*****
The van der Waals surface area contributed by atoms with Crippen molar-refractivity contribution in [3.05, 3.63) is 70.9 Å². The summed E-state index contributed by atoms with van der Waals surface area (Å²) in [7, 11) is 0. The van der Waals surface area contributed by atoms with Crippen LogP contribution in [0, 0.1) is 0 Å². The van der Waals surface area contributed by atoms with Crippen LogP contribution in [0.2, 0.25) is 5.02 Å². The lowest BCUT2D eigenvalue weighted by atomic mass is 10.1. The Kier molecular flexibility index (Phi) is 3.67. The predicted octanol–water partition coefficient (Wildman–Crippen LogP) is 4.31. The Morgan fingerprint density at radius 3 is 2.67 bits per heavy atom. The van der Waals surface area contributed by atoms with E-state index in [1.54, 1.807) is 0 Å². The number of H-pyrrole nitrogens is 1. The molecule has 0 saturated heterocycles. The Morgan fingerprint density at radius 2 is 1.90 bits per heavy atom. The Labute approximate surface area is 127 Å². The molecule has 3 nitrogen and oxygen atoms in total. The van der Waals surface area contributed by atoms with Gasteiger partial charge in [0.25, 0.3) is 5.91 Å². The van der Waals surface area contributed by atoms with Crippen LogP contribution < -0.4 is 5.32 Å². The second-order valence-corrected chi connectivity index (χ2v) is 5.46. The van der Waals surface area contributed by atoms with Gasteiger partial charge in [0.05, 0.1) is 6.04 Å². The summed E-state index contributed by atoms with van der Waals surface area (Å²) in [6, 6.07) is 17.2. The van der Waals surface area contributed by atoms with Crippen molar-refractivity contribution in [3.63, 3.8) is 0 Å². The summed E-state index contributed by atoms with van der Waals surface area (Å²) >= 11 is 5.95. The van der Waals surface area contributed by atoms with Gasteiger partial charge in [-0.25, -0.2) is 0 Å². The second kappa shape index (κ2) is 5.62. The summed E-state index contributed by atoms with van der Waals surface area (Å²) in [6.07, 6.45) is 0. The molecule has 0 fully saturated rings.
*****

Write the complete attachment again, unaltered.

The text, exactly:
The van der Waals surface area contributed by atoms with Crippen molar-refractivity contribution in [3.05, 3.63) is 70.9 Å². The summed E-state index contributed by atoms with van der Waals surface area (Å²) in [7, 11) is 0. The van der Waals surface area contributed by atoms with Crippen LogP contribution in [0, 0.1) is 0 Å². The van der Waals surface area contributed by atoms with Crippen LogP contribution in [0.2, 0.25) is 5.02 Å². The lowest BCUT2D eigenvalue weighted by atomic mass is 10.1. The Kier molecular flexibility index (Phi) is 3.67. The predicted octanol–water partition coefficient (Wildman–Crippen LogP) is 4.31. The Morgan fingerprint density at radius 3 is 2.67 bits per heavy atom. The van der Waals surface area contributed by atoms with E-state index in [1.54, 1.807) is 0 Å². The number of H-pyrrole nitrogens is 1. The molecule has 0 saturated heterocycles. The Morgan fingerprint density at radius 2 is 1.90 bits per heavy atom. The Labute approximate surface area is 127 Å². The molecule has 3 nitrogen and oxygen atoms in total. The van der Waals surface area contributed by atoms with Gasteiger partial charge in [0.25, 0.3) is 5.91 Å². The van der Waals surface area contributed by atoms with Crippen LogP contribution < -0.4 is 5.32 Å². The second-order valence-corrected chi connectivity index (χ2v) is 5.46. The van der Waals surface area contributed by atoms with Gasteiger partial charge in [0.05, 0.1) is 6.04 Å². The summed E-state index contributed by atoms with van der Waals surface area (Å²) in [6, 6.07) is 17.2. The van der Waals surface area contributed by atoms with Crippen molar-refractivity contribution in [3.63, 3.8) is 0 Å². The summed E-state index contributed by atoms with van der Waals surface area (Å²) >= 11 is 5.95. The van der Waals surface area contributed by atoms with Gasteiger partial charge in [-0.25, -0.2) is 0 Å². The second kappa shape index (κ2) is 5.62. The summed E-state index contributed by atoms with van der Waals surface area (Å²) in [6.07, 6.45) is 0. The molecule has 0 fully saturated rings.